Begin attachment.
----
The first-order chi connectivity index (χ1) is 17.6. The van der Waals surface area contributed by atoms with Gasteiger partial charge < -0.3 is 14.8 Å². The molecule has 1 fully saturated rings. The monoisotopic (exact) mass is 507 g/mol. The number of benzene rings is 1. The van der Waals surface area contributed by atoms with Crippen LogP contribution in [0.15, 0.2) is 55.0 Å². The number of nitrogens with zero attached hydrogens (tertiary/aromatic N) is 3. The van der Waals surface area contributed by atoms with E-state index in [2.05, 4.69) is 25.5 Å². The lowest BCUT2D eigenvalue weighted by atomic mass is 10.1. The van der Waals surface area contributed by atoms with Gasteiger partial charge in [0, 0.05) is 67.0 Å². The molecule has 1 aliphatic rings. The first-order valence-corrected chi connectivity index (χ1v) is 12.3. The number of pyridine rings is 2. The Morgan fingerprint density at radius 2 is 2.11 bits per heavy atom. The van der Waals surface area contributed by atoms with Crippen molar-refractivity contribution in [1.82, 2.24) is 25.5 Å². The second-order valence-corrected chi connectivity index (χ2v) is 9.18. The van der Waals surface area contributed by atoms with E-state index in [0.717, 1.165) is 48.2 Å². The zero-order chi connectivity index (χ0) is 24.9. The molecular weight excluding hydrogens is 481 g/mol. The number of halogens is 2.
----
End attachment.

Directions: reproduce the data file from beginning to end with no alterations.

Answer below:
The first-order chi connectivity index (χ1) is 17.6. The van der Waals surface area contributed by atoms with Gasteiger partial charge < -0.3 is 14.8 Å². The molecule has 1 fully saturated rings. The monoisotopic (exact) mass is 507 g/mol. The number of benzene rings is 1. The van der Waals surface area contributed by atoms with Crippen LogP contribution in [0.15, 0.2) is 55.0 Å². The number of nitrogens with zero attached hydrogens (tertiary/aromatic N) is 3. The van der Waals surface area contributed by atoms with E-state index in [2.05, 4.69) is 25.5 Å². The lowest BCUT2D eigenvalue weighted by atomic mass is 10.1. The van der Waals surface area contributed by atoms with Gasteiger partial charge in [0, 0.05) is 67.0 Å². The molecule has 1 aliphatic rings. The first-order valence-corrected chi connectivity index (χ1v) is 12.3. The number of pyridine rings is 2. The Morgan fingerprint density at radius 2 is 2.11 bits per heavy atom. The van der Waals surface area contributed by atoms with Crippen molar-refractivity contribution in [1.82, 2.24) is 25.5 Å². The second-order valence-corrected chi connectivity index (χ2v) is 9.18. The van der Waals surface area contributed by atoms with E-state index in [0.717, 1.165) is 48.2 Å². The zero-order chi connectivity index (χ0) is 24.9. The molecular weight excluding hydrogens is 481 g/mol. The number of halogens is 2.